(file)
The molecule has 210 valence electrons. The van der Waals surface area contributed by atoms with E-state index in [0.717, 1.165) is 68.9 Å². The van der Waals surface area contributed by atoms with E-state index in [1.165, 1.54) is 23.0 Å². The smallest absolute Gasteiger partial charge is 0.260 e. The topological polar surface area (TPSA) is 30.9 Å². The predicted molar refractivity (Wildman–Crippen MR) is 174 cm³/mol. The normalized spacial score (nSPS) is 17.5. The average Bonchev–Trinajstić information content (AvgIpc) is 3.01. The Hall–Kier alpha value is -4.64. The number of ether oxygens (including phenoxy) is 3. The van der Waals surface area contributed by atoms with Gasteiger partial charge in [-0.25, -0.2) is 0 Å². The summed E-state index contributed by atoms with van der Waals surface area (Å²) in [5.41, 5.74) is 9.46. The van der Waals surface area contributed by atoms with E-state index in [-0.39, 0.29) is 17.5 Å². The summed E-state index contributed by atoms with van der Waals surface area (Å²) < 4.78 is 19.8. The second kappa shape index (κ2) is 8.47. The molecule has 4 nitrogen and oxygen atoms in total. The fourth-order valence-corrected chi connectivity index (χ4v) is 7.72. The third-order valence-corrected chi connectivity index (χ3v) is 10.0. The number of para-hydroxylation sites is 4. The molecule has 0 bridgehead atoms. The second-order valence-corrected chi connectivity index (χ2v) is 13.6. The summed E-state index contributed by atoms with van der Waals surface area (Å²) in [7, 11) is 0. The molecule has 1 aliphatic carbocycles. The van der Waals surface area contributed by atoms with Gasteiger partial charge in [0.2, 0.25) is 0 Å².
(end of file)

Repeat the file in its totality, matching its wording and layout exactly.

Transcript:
The molecule has 210 valence electrons. The van der Waals surface area contributed by atoms with E-state index in [0.717, 1.165) is 68.9 Å². The van der Waals surface area contributed by atoms with E-state index in [1.165, 1.54) is 23.0 Å². The smallest absolute Gasteiger partial charge is 0.260 e. The topological polar surface area (TPSA) is 30.9 Å². The predicted molar refractivity (Wildman–Crippen MR) is 174 cm³/mol. The normalized spacial score (nSPS) is 17.5. The average Bonchev–Trinajstić information content (AvgIpc) is 3.01. The Hall–Kier alpha value is -4.64. The number of ether oxygens (including phenoxy) is 3. The van der Waals surface area contributed by atoms with Gasteiger partial charge in [-0.25, -0.2) is 0 Å². The summed E-state index contributed by atoms with van der Waals surface area (Å²) in [5.41, 5.74) is 9.46. The van der Waals surface area contributed by atoms with E-state index in [-0.39, 0.29) is 17.5 Å². The summed E-state index contributed by atoms with van der Waals surface area (Å²) < 4.78 is 19.8. The second kappa shape index (κ2) is 8.47. The molecule has 4 nitrogen and oxygen atoms in total. The fourth-order valence-corrected chi connectivity index (χ4v) is 7.72. The third-order valence-corrected chi connectivity index (χ3v) is 10.0. The number of para-hydroxylation sites is 4. The molecule has 0 bridgehead atoms. The second-order valence-corrected chi connectivity index (χ2v) is 13.6. The summed E-state index contributed by atoms with van der Waals surface area (Å²) in [7, 11) is 0. The molecule has 1 aliphatic carbocycles. The van der Waals surface area contributed by atoms with Gasteiger partial charge in [0.2, 0.25) is 0 Å².